6: Dental amalgam

Chapter 6 Dental amalgam

When to Use Dental Amalgam

When placed correctly, dental amalgam has sufficient strength to withstand the high loads generated during mastication. It is therefore chiefly indicated for:

Dental amalgam is used mainly in the posterior sextants of the mouth because of its unaesthetic appearance (Figure 6.1). However, as amalgam is not tooth coloured, the core material and the tooth tissue can be easily identified, ensuring that the margins of the crown are placed onto tooth tissue and not the core material (Figure 6.2).

Composition of Dental Amalgam

The basic amalgamation reaction is that of mercury reacting with the surface of the alloy particles.

The alloy

Prior to 1986, all alloys, whatever their composition, were referred to as conventional alloys. However, work in the preceding decade evaluating the differing elemental compositions of the alloys increased the understanding of the structure and properties of the dental amalgam formed. These newer alloys produced dental amalgams which exhibited superior clinical performance.

Conventional alloys

The typical constituents of commercially available conventional alloys, their functions and clinical influence are shown in Table 6.1.

Table 6.1 Constituents of dental amalgam alloy

Element Function
Silver Main constituent of alloy, combines with tin
Tin Combines with silver
Copper Increases mechanical properties, decreases creep, increases corrosion resistance, decreases the amount of the γ2 phase formation
Zinc Acts as a scavenger of oxygen
Mercury Sometimes added to increase the rate of reaction (pre-amalgamation)
Indium, palladium, selenium, platinum, gold All increase corrosion resistance and improve certain mechanical properties of the final product. Decrease creep

Amalgamation reaction of a conventional alloy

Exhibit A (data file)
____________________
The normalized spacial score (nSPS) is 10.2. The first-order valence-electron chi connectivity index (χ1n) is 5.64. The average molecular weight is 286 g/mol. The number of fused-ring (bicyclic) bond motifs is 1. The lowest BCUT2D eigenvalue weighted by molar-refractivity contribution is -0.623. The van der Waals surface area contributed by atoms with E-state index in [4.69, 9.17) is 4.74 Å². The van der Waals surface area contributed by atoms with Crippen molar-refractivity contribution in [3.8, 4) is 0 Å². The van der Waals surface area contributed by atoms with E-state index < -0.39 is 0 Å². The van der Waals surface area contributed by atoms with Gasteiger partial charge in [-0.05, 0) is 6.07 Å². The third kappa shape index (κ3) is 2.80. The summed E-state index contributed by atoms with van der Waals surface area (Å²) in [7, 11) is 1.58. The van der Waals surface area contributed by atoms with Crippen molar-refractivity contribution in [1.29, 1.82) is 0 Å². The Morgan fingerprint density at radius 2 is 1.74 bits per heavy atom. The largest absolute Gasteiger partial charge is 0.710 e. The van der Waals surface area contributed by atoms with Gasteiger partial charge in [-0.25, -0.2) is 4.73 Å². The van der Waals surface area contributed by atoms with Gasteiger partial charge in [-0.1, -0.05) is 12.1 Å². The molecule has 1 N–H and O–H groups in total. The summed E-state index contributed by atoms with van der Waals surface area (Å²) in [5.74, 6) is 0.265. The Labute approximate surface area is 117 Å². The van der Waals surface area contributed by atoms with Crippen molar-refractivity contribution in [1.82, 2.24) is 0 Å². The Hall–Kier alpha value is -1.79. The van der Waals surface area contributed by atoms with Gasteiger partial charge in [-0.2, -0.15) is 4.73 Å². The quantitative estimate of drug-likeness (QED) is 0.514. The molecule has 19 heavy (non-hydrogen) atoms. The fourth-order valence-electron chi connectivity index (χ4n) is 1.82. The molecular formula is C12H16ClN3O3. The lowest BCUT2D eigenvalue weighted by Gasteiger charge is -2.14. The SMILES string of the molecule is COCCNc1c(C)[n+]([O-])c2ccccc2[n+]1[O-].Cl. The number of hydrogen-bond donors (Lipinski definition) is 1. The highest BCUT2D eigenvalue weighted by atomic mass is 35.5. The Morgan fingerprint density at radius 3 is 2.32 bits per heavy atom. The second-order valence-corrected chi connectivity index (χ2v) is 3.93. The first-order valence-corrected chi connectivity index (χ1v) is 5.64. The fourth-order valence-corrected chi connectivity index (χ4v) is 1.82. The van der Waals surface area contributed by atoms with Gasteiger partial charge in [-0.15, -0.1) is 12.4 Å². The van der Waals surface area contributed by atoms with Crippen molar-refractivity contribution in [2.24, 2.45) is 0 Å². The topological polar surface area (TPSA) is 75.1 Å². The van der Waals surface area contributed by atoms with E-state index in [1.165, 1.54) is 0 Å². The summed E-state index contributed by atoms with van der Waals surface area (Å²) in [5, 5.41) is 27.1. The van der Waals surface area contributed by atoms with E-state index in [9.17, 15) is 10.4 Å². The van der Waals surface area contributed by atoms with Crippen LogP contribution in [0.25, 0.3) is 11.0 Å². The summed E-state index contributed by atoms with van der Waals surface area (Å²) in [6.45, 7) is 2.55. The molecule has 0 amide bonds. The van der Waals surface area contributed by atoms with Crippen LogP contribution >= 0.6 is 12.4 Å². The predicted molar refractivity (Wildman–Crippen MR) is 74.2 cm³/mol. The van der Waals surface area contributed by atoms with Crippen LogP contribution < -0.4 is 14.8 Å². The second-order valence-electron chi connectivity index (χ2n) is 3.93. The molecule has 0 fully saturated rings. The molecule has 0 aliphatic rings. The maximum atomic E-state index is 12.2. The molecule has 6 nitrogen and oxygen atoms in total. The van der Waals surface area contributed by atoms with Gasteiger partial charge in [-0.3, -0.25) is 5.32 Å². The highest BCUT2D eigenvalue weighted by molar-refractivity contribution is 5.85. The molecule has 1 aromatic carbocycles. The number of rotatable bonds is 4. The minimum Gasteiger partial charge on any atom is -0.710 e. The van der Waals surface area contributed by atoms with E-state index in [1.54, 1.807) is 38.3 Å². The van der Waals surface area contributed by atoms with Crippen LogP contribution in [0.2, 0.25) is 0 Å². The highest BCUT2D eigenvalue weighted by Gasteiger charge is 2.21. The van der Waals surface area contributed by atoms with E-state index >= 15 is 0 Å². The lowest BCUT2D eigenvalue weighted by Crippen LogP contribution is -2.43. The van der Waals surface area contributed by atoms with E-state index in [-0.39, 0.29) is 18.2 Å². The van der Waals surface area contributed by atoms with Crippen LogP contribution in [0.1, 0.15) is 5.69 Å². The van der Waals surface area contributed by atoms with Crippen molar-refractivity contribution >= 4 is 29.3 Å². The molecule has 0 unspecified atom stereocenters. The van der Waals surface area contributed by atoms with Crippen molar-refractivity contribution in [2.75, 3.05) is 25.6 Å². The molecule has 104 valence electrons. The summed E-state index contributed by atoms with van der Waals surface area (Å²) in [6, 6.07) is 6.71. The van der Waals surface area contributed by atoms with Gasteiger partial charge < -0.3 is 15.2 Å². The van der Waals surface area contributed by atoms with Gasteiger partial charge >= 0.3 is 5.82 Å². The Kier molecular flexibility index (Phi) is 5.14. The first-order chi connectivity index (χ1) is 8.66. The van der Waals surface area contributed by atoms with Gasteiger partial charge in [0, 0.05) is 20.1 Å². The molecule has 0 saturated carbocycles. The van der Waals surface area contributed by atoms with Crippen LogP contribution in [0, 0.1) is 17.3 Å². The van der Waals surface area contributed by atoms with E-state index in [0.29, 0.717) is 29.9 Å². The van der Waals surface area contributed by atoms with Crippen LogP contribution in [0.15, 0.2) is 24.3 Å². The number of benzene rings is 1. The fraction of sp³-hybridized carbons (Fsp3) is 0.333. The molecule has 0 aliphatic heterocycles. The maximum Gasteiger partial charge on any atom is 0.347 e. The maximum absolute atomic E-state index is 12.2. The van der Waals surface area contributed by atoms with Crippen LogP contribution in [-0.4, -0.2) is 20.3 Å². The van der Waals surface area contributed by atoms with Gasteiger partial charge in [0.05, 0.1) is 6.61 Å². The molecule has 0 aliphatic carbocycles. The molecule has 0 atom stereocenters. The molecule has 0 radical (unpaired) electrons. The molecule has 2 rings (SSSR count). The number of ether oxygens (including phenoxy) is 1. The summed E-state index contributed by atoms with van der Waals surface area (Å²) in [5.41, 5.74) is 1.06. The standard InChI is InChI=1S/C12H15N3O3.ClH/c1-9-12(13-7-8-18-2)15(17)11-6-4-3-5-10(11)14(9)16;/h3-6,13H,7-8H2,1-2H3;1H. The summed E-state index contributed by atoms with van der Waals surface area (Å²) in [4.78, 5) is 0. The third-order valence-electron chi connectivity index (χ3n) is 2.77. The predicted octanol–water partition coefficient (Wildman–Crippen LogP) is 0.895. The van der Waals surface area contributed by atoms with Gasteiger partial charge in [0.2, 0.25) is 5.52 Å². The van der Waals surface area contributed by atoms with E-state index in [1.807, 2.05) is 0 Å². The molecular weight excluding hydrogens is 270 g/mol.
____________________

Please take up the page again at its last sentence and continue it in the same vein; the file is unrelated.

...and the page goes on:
The mercury reacts with the outer layer (3–5 μm) of the silver–tin alloy particle in a reaction shown in Figure 6.3A. This means the bulk of the particle is left unreacted. These unreacted cores sit within a matrix of the silver–mercury and tin–mercury phases. The structure of the set material is shown in Figure 6.3B.

High copper amalgam alloys (Figure 6.5)

More recently, attempts have been made to reduce or even eliminate the γ2 phase by increasing the copper content in the alloy to above 13%. This modification of the setting reaction has resulted in some important beneficial changes in the properties of the amalgam:

Setting reaction of high copper amalgam

The setting reaction of these alloys is the same as the reaction for conventional alloys (see Figure 6.3A). After the formation of the γ2 phase, there is a reaction between this and the silver–copper component, leading to the formation of a copper–tin phase and γ1. Although silver is present in the alloy particles, there is a preferential reaction between the copper and tin, thus forming a silver–tin–copper complex. The result is that little or no γ2 is left in the final amalgam.

Types of alloy

Currently, three types of dental amalgam alloys are available: lathe cut, spherical and admixed (Figure 6.6). Their handling characteristics are all very different and it is important that they are manipulated correctly when used in the clinic for optimal performance of the set product (see pp. 63–65).

Properties of Dental Amalgam

Jan 31, 2015 | Posted by in Dental Materials | Comments Off on 6: Dental amalgam
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